Posted on: Mar 12, 2006
With a crucially timed firing of its main engines on March 10th, NASA's new mission to Mars successfully put itself into orbit around the red planet.
The spacecraft, Mars Reconnaissance Orbiter, will provide more science data than all previous Mars missions combined.
Signals received from the spacecraft at 2:16 p.m. Pacific Time after it emerged from its first pass behind Mars set off cheers and applause in control rooms at NASA's Jet Propulsion Laboratory, Pasadena, Calif., and at Lockheed Martin Space Systems, Denver.
'This is a great milestone to have accomplished, but it's just one of many milestones before we can open the champagne,' said Colleen Hartman, deputy associate administrator for NASA's Science Mission Directorate. 'Once we are in the prime science orbit, the spacecraft will perform observations of the atmosphere, surface, and subsurface of Mars in unprecedented detail.'
The spacecraft traveled about 500 million kilometers (310 million miles) to reach Mars after its launch from Florida on Aug. 12, 2005. It needed to use its main thrusters as it neared the planet in order to slow itself enough for Mars' gravity to capture it. The thruster firing began while the spacecraft was still in radio contact with Earth, but needed to end during a tense half hour of radio silence while the spacecraft flew behind Mars.
'Our spacecraft has finally become an orbiter,' said JPL's Jim Graf, project manager for the mission. 'The celebration feels great, but it will be very brief because before we start our main science phase, we still have six months of challenging work to adjust the orbit to the right size and shape.'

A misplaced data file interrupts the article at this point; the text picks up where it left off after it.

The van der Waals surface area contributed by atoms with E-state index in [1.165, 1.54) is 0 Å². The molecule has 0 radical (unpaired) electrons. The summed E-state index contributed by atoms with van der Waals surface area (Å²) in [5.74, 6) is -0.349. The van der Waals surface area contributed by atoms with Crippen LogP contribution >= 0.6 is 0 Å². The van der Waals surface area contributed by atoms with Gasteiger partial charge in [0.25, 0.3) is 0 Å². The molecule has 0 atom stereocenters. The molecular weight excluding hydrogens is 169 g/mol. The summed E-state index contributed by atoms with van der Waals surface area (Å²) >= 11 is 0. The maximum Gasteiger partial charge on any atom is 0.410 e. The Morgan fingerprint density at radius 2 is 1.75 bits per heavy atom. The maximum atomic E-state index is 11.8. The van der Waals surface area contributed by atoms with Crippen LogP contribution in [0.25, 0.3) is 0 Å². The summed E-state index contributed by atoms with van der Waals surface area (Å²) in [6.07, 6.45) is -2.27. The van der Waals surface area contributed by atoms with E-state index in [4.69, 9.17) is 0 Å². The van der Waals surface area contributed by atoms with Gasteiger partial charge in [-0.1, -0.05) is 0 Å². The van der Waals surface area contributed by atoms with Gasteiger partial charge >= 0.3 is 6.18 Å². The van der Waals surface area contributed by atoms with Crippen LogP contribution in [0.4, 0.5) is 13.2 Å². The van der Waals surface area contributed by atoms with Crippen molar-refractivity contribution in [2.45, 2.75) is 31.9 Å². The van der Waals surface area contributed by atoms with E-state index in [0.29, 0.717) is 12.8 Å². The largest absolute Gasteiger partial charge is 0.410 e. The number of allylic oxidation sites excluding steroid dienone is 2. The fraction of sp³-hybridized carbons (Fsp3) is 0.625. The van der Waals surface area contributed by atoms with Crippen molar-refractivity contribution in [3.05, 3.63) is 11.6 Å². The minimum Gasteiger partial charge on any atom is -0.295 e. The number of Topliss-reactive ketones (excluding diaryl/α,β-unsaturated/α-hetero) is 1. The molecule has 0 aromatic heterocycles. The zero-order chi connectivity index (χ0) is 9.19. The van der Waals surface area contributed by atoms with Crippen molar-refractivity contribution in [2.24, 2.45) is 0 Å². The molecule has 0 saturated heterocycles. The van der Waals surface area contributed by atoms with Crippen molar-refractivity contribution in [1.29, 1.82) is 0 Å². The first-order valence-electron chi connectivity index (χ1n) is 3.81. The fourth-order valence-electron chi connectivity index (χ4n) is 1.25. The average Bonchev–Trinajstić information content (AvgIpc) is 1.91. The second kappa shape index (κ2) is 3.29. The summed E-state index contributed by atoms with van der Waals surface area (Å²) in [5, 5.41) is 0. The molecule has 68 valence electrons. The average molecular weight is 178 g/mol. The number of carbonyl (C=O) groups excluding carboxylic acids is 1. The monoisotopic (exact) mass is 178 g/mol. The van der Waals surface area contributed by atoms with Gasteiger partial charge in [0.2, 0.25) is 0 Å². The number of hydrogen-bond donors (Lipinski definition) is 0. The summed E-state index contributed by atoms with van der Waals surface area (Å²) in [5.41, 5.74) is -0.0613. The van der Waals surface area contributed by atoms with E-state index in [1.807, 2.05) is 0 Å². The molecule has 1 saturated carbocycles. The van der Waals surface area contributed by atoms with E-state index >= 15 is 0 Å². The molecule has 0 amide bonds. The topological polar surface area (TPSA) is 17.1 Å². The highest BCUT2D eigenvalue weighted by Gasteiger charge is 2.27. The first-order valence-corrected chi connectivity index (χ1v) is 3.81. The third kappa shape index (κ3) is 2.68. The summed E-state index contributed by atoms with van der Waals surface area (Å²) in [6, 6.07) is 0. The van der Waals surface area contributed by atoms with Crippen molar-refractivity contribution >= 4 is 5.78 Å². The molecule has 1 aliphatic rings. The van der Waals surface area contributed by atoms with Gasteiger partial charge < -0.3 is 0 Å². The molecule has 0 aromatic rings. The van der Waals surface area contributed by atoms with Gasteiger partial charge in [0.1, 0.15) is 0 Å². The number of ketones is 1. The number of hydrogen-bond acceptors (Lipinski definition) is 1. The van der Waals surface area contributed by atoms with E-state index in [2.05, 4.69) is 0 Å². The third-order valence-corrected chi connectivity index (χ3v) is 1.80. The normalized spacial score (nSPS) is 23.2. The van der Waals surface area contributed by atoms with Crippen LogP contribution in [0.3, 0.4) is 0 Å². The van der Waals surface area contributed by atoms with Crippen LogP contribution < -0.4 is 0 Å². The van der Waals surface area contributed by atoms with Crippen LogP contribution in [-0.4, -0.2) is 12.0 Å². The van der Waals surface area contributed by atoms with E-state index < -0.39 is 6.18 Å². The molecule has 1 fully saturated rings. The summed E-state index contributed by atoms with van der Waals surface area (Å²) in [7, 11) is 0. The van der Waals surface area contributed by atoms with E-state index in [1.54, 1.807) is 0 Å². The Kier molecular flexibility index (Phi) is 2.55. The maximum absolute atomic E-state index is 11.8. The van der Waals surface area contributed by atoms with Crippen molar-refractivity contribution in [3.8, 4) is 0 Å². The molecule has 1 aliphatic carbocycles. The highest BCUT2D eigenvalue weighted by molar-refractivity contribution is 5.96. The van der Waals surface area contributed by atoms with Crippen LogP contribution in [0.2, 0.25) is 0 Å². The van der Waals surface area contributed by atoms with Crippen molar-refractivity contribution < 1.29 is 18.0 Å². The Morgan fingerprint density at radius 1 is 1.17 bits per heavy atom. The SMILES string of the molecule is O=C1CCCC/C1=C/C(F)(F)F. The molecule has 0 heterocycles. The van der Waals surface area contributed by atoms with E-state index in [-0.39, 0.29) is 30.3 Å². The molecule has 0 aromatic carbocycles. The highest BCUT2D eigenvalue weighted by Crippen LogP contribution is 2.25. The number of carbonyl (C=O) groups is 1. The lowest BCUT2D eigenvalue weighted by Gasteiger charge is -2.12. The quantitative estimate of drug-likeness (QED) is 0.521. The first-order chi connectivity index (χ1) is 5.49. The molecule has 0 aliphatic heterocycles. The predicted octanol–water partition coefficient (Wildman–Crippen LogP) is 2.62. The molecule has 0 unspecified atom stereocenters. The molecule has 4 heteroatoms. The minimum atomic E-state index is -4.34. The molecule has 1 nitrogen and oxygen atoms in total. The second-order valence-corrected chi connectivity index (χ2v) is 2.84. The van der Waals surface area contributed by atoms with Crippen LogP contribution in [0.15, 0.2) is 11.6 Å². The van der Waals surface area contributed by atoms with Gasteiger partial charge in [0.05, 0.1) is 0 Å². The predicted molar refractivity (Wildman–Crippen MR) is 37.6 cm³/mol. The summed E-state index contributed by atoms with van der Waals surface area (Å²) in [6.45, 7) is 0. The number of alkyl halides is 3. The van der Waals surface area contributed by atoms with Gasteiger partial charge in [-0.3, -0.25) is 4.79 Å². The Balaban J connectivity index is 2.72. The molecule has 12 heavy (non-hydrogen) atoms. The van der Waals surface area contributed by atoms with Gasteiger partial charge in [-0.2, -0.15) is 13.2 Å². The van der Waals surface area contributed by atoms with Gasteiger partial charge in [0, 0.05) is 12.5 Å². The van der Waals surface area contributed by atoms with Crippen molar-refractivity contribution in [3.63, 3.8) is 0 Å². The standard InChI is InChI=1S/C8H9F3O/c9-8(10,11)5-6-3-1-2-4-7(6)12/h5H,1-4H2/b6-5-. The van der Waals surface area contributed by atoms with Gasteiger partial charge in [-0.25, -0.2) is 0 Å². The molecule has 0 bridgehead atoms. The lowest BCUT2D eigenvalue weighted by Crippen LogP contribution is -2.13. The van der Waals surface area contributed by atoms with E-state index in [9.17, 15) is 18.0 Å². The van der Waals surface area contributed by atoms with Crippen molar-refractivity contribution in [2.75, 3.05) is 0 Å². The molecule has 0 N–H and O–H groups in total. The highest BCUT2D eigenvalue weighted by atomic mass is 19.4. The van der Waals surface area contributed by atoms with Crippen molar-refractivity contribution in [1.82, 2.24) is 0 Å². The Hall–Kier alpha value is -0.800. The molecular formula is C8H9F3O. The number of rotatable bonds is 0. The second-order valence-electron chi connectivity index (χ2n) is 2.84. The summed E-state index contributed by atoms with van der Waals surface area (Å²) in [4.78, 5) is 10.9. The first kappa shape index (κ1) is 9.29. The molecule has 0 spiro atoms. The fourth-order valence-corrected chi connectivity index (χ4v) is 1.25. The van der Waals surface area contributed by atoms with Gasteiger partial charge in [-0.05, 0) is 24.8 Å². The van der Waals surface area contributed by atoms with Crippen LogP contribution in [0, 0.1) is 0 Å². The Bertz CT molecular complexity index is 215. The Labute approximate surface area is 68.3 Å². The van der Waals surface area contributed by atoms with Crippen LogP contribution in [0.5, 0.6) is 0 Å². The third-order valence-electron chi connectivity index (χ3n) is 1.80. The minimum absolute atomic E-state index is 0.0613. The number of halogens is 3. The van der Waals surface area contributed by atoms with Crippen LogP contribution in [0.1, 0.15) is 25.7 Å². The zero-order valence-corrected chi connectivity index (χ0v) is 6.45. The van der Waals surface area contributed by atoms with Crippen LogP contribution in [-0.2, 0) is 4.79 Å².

For the next half-year, the mission will use hundreds of carefully calculated dips into Mars' atmosphere in a process called 'aerobraking.' This will shrink its orbit from the elongated ellipse it is now flying, to a nearly circular two-hour orbit. For the mission's principal science phase, scheduled to begin in November, the desired orbit is a nearly circular loop ranging from 320 kilometers (199 miles) to 255 kilometers (158 miles) in altitude, lower than any previous Mars orbiter. To go directly into such an orbit instead of using aerobraking, the mission would have needed to carry about 70 percent more fuel when it launched.
The instruments on Mars Reconnaissance Orbiter will examine the planet from this low-altitude orbit. A spectrometer will map water-related minerals in patches as small as a baseball infield. A radar instrument will probe for underground layers of rock and water. One telescopic camera will resolve features as small as a card table. Another will put the highest-resolution images into broader context. A color camera will monitor the entire planet daily for changes in weather. A radiometer will check each layer of the atmosphere for variations in temperature, water vapor and dust.
'The missions currently at Mars have each advanced what we know about the presence and history of water on Mars, and one of the main goals for Mars Reconnaissance Orbiter is to decipher when water was on the surface and where it is now,' said JPL's Dr. Richard Zurek, project scientist for the mission. 'Water is essential for life, so that will help focus future studies of whether Mars has ever supported life.'
The orbiter can radio data to Earth at up to 10 times the rate of any previous Mars mission. Besides sending home the pictures and other information from its own investigations, it will relay data from surface missions, including NASA's Phoenix Mars Scout scheduled for launch in 2007 and Mars Science Laboratory in development for 2009.
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'I believe there is no philosophical high-road in science, with epistemological signposts. No, we are in a jungle and find our way by trial and error, building our road behind us as we proceed.'